This is our second cyber libation honoring those who have made transition during the past decade. We felt it appropriate to give honorable mention to these beloved ancestors who have lived a life dedicated to the realization of Afrakalture. We give praise to Carter G. Woodson for deeming it necessary to have a time period set aside to do such.
Asa Hilliard made transition August 12, 2007. He was a professor with a comprehensive understanding of Afrakan Centered educational psychology. Dr. Hilliard was a founding member of the Association for the Study of Classical African Civilizations and served as vice president. He served as an expert witness in court testimony on several federal cases regarding test validity and bias, and was the co-developer of an educational television series, Free Your Mind, Return to the Source: African Origins.
In the forward to his book SBA: The Reawakening of the African Mind, Wade Nobles had this to say. “It is a roadmap. It is a call to destiny. With SBA: The Reawakening of the African Mind, Dr. Hilliard helps us to comprehend why education is so critical to African liberation and advancement. Within his opening thoughts, Asa inextricably links the mind (spirit), with culture and education. He notes that to reawaken the African mind, one must ensure that the goal of education, and the socialization process must be to understand and live up to African cultural principles, values and virtues.”
April 6, 2007 we had the pleasure of the company of Dr. Hilliard. We did again in June. His personality was warm and affable with an engaging and humorus personality. It was our honor to be able share in the wisdom of this esteemed Afrakan.
Baba Kwame Ishangi was one who communed with the ancestors. He reunited with them in the Gambia, West Afraka on October 22,2003. I remember the first time I saw him. I remember the first words I heard him speak. It was at a West Philadelphia YMCA decades ago. My aunt deferred her time to speak so that Baba could.
He stood majestically in full Afrakan regalia. He had presence, a strength that permeated each person in attendance. He asked the audience, "Do you know what this is? He was holding high above his head a sacred drum. Baba told us what culture meant that night. He concluded by saying "We are the oldest people on earth, it's time we act our age." Baba Ishangi like my uncle before him taught me something about the righteous indignation of being Afrakan and of being an Afrakan man. Reclaim your ancestral heritage. Use the wisdom of the past to ensure a better future were the words Baba Ishangi lived by.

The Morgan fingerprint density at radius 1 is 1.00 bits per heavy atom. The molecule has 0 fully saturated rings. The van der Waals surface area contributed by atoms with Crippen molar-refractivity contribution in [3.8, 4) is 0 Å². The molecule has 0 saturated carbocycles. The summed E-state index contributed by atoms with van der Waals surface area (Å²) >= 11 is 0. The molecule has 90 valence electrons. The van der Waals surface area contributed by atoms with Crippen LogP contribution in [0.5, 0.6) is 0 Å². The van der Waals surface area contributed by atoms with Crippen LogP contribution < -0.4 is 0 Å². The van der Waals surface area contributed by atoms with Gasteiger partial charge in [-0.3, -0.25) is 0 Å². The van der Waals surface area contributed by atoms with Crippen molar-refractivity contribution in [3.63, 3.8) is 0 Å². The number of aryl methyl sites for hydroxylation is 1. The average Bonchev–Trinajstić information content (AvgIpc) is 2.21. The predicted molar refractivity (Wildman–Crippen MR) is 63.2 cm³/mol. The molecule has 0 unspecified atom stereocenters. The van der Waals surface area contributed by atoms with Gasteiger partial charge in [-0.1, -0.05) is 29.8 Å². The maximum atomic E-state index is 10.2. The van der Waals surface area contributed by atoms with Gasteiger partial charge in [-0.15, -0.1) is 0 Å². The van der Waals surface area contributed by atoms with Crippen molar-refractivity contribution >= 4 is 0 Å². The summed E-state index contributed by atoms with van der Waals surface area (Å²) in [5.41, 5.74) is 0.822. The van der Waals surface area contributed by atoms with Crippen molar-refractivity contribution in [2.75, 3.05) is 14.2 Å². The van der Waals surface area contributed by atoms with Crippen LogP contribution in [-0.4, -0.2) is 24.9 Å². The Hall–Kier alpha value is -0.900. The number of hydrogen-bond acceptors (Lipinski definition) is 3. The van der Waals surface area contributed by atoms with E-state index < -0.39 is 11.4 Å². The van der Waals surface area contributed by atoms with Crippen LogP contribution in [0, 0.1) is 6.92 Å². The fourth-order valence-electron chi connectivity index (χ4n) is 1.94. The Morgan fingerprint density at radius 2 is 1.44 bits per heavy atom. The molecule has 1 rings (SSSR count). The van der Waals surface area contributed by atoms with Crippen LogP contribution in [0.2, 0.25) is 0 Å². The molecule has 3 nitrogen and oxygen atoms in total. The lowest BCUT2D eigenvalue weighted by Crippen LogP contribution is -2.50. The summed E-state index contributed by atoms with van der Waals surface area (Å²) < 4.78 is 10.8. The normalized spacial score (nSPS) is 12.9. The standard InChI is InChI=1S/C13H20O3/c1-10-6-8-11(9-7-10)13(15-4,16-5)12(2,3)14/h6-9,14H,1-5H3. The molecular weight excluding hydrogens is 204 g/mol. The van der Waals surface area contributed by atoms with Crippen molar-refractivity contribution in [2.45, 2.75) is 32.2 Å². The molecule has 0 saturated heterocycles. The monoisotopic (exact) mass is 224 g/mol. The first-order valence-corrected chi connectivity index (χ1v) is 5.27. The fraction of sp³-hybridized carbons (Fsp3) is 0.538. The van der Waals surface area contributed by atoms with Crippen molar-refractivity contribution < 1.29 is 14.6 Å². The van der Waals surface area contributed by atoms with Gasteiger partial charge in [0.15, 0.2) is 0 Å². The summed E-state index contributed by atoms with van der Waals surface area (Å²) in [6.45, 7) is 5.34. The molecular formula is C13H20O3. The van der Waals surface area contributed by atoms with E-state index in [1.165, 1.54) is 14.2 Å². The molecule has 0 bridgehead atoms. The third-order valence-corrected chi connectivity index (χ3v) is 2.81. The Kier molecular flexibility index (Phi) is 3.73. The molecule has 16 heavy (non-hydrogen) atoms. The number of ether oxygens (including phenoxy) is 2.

For a comprehensive history of Baba Kwame Ishangi visit the following site. ishangi.com
Ishakumusa Barashango departed from us to another sphere on January 14 , 2004 in Philadelphia. He apparently succumbed to a heart attack during his morning walk. Barashango, who was elevated to a grand master scholar in 2000 while in Kemet and co-founder and creative director of the Fourth Dynasty Publishing Company in Silver Spring, Maryland, would have been 66 in April.
"I've known Dr. Barashango for more than a quarter of a century," said Dr. Jack Felder. "In fact, we talked for about two hours, two days before he made his transition. One thing he always stressed and that most impressed me was that we can never free our minds as long as we view God as a white man or as long as we keep worshiping white people's Holy-days (Holidays). He was a pillar of our community."
Dr. Barashango, affectionately known as Baba, received his bachelor of arts degree in religion from Oakwood College in Huntsville, Alabama. He studied for his master's degree at Northeastern Seminary in Takoma Park, Maryland. The New Afrikan University Network System of Washington, D.C. saluted him with an honorary Doctor of Philosophy Degree in 1979. Always a popular lecturer, Baba leaves behind a vast collection of taped speeches on such topics as "Ten Points on the Afrakan Centered Realities of Religious Thoughts and Practice," "The Role of Religion in Afrakan Historical Development," and "The Afrakan Origins of the Bible." "He was also a prolific author," said Minister Clemson Brown, who spoke at Dr. Barashango's funeral in Philadelphia on Saturday, Jan. 17. "I've known for some 20 years and he was completely dedicated to the physical, mental and spiritual liberation of our people. He dedicated his life to these causes."
Taken from an article written by RBG StreetScholar